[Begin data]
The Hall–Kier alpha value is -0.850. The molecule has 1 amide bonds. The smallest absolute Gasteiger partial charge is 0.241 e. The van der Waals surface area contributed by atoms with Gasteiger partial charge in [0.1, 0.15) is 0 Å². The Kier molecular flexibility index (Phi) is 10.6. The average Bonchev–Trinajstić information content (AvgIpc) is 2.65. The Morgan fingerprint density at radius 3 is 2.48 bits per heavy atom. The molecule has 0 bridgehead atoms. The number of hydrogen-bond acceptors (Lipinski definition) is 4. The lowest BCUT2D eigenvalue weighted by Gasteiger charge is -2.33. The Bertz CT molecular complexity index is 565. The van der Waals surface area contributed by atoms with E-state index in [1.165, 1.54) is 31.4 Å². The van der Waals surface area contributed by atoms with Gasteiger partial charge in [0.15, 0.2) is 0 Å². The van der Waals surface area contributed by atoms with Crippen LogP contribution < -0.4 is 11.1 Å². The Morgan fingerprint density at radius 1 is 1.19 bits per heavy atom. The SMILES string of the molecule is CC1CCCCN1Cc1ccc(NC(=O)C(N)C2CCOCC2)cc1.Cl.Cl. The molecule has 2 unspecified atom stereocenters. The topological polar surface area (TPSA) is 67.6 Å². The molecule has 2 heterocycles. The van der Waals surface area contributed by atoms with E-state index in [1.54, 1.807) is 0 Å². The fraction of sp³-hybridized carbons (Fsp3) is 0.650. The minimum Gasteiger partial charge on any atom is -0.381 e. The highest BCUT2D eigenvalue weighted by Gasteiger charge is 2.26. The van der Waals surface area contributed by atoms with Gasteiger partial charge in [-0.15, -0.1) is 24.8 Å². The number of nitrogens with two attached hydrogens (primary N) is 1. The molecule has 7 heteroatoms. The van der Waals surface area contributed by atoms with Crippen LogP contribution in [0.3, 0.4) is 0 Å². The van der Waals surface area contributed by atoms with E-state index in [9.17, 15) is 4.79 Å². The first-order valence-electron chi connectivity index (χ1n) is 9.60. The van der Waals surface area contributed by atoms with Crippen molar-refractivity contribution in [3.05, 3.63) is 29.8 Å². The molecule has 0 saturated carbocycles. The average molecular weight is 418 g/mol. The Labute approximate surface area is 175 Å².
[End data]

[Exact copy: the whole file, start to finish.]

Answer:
The Hall–Kier alpha value is -0.850. The molecule has 1 amide bonds. The smallest absolute Gasteiger partial charge is 0.241 e. The van der Waals surface area contributed by atoms with Gasteiger partial charge in [0.1, 0.15) is 0 Å². The Kier molecular flexibility index (Phi) is 10.6. The average Bonchev–Trinajstić information content (AvgIpc) is 2.65. The Morgan fingerprint density at radius 3 is 2.48 bits per heavy atom. The molecule has 0 bridgehead atoms. The number of hydrogen-bond acceptors (Lipinski definition) is 4. The lowest BCUT2D eigenvalue weighted by Gasteiger charge is -2.33. The Bertz CT molecular complexity index is 565. The van der Waals surface area contributed by atoms with E-state index in [1.165, 1.54) is 31.4 Å². The van der Waals surface area contributed by atoms with Gasteiger partial charge in [0.15, 0.2) is 0 Å². The van der Waals surface area contributed by atoms with Crippen LogP contribution < -0.4 is 11.1 Å². The Morgan fingerprint density at radius 1 is 1.19 bits per heavy atom. The SMILES string of the molecule is CC1CCCCN1Cc1ccc(NC(=O)C(N)C2CCOCC2)cc1.Cl.Cl. The molecule has 2 unspecified atom stereocenters. The topological polar surface area (TPSA) is 67.6 Å². The molecule has 2 heterocycles. The van der Waals surface area contributed by atoms with E-state index in [1.54, 1.807) is 0 Å². The fraction of sp³-hybridized carbons (Fsp3) is 0.650. The minimum Gasteiger partial charge on any atom is -0.381 e. The highest BCUT2D eigenvalue weighted by Gasteiger charge is 2.26. The van der Waals surface area contributed by atoms with Gasteiger partial charge in [-0.15, -0.1) is 24.8 Å². The number of nitrogens with two attached hydrogens (primary N) is 1. The molecule has 7 heteroatoms. The van der Waals surface area contributed by atoms with Crippen LogP contribution in [0.3, 0.4) is 0 Å². The van der Waals surface area contributed by atoms with E-state index in [9.17, 15) is 4.79 Å². The first-order valence-electron chi connectivity index (χ1n) is 9.60. The van der Waals surface area contributed by atoms with Crippen molar-refractivity contribution in [3.05, 3.63) is 29.8 Å². The molecule has 0 saturated carbocycles. The average molecular weight is 418 g/mol. The Labute approximate surface area is 175 Å².